The Letter The Performance  

leer Alps
leer Contemporary assessments of mountains, especially the Alps, give no impression of how they were perceived in bygone times, when James Howell, a diplomat travelling around 1622, referred to them as "terrible warts” and utterly useless. In his famous Diary, John Evelyn named the Alps a huge gravel pit, banished from the beautiful valleys of Lombardy by nature, and to Thomas Burnet they were the result of the deluge and a warning from God, as he stated in his "Tellurius Theoria Sacra” published 1681: As a punishment, he had used them to deface the surface of the earth. The mother of all atrociousness was, unto him, the Alps. The discomfort emanating from high mountains was subsequently on the increase and stayed solid with many authors into the middle of the18th century. In 1730, Joseph Spencer, a friend of Alexander Pope and James Thomson, wrote: "I would really love the Alps if there were no mountains there”. With averseness, travellers often mention exactly those views, which later on caused great enthusiasm, and even Johann Gottfried von Herder is said to have closed the curtains when traversing the Alps. In the 60s of the 18th century, enthusiasm for the Alps was on the rise among writers inspired by Gessner and Rousseau, and Ossianic authors. The urge to experience an overpowering nature, as had been formulated in Edmund Burkes Theory of the Elevated in 1757, is thus reflected by numerous landscape paintings from the period, which in the panorama of the Swiss Alps perceived an adequate motif for expressing such a sensation. Hence, unto the aesthete Johann Georg Sulzer, they were still wild and barren, yet they inspired him to ponder the Power of nature.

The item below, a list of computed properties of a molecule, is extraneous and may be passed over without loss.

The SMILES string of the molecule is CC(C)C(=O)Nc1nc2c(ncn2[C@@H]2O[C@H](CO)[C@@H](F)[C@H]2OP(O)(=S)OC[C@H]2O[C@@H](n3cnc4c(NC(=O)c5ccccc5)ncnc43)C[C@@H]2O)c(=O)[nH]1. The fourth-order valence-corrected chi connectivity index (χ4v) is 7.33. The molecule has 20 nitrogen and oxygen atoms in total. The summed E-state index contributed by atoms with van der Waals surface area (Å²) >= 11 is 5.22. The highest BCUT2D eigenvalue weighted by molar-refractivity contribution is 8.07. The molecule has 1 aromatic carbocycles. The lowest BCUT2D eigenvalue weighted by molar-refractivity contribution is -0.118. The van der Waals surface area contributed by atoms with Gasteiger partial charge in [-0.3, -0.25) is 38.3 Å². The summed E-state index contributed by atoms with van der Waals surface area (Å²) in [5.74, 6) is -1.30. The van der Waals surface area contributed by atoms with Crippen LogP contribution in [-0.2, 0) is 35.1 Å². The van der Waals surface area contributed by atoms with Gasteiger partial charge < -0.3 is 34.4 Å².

Dr. Annette Frese
Kurpfälzisches Museum der Stadt Heidelberg
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